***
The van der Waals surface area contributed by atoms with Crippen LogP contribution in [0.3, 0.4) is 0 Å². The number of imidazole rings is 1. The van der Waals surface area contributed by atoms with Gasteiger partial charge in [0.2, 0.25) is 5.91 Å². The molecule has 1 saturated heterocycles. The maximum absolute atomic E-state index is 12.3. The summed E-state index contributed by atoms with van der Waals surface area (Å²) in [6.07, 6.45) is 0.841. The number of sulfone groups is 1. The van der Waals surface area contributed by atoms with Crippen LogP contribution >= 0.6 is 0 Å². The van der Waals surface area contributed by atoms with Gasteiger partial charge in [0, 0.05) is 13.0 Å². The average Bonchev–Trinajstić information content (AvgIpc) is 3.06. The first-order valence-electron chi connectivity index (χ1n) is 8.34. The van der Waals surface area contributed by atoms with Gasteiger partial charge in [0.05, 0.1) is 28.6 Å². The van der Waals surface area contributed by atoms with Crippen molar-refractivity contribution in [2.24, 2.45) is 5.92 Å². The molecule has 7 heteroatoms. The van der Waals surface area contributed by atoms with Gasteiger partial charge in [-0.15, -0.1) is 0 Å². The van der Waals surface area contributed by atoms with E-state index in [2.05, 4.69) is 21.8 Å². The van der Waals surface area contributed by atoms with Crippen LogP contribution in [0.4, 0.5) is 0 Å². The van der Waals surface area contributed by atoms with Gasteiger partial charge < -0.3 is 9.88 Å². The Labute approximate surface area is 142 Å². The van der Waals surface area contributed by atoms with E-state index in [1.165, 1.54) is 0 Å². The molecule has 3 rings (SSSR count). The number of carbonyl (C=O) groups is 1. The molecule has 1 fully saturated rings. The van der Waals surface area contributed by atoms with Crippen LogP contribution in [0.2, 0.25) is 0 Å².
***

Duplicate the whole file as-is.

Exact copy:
The van der Waals surface area contributed by atoms with Crippen LogP contribution in [0.3, 0.4) is 0 Å². The number of imidazole rings is 1. The van der Waals surface area contributed by atoms with Gasteiger partial charge in [0.2, 0.25) is 5.91 Å². The molecule has 1 saturated heterocycles. The maximum absolute atomic E-state index is 12.3. The summed E-state index contributed by atoms with van der Waals surface area (Å²) in [6.07, 6.45) is 0.841. The number of sulfone groups is 1. The van der Waals surface area contributed by atoms with Crippen LogP contribution >= 0.6 is 0 Å². The van der Waals surface area contributed by atoms with Gasteiger partial charge in [0, 0.05) is 13.0 Å². The average Bonchev–Trinajstić information content (AvgIpc) is 3.06. The first-order valence-electron chi connectivity index (χ1n) is 8.34. The van der Waals surface area contributed by atoms with Gasteiger partial charge in [0.05, 0.1) is 28.6 Å². The van der Waals surface area contributed by atoms with Crippen molar-refractivity contribution in [2.24, 2.45) is 5.92 Å². The molecule has 7 heteroatoms. The van der Waals surface area contributed by atoms with Gasteiger partial charge in [-0.15, -0.1) is 0 Å². The van der Waals surface area contributed by atoms with E-state index in [2.05, 4.69) is 21.8 Å². The van der Waals surface area contributed by atoms with Crippen LogP contribution in [0.4, 0.5) is 0 Å². The van der Waals surface area contributed by atoms with Gasteiger partial charge < -0.3 is 9.88 Å². The Labute approximate surface area is 142 Å². The van der Waals surface area contributed by atoms with E-state index in [1.165, 1.54) is 0 Å². The molecule has 3 rings (SSSR count). The number of carbonyl (C=O) groups is 1. The molecule has 1 fully saturated rings. The van der Waals surface area contributed by atoms with Crippen LogP contribution in [0.2, 0.25) is 0 Å².